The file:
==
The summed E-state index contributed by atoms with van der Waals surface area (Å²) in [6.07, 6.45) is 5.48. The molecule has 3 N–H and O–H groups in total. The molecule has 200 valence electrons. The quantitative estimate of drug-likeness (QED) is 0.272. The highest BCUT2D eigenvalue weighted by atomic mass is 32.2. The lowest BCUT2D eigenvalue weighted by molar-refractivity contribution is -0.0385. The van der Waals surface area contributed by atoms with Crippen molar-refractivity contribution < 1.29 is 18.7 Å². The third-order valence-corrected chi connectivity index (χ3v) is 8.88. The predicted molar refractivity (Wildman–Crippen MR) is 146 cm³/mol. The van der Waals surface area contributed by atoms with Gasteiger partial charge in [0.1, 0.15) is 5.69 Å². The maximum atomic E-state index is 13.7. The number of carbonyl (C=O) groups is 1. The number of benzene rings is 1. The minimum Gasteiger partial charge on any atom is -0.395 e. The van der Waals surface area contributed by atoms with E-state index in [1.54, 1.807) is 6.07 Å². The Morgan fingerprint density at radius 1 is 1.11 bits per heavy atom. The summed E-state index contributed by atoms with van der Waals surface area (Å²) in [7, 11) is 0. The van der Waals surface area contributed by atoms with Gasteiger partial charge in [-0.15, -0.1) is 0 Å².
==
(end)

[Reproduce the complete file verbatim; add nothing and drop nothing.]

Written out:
The summed E-state index contributed by atoms with van der Waals surface area (Å²) in [6.07, 6.45) is 5.48. The molecule has 3 N–H and O–H groups in total. The molecule has 200 valence electrons. The quantitative estimate of drug-likeness (QED) is 0.272. The highest BCUT2D eigenvalue weighted by atomic mass is 32.2. The lowest BCUT2D eigenvalue weighted by molar-refractivity contribution is -0.0385. The van der Waals surface area contributed by atoms with Crippen molar-refractivity contribution < 1.29 is 18.7 Å². The third-order valence-corrected chi connectivity index (χ3v) is 8.88. The predicted molar refractivity (Wildman–Crippen MR) is 146 cm³/mol. The van der Waals surface area contributed by atoms with Gasteiger partial charge in [0.1, 0.15) is 5.69 Å². The maximum atomic E-state index is 13.7. The number of carbonyl (C=O) groups is 1. The number of benzene rings is 1. The minimum Gasteiger partial charge on any atom is -0.395 e. The van der Waals surface area contributed by atoms with E-state index in [1.54, 1.807) is 6.07 Å². The Morgan fingerprint density at radius 1 is 1.11 bits per heavy atom. The summed E-state index contributed by atoms with van der Waals surface area (Å²) in [7, 11) is 0. The van der Waals surface area contributed by atoms with Gasteiger partial charge in [-0.15, -0.1) is 0 Å².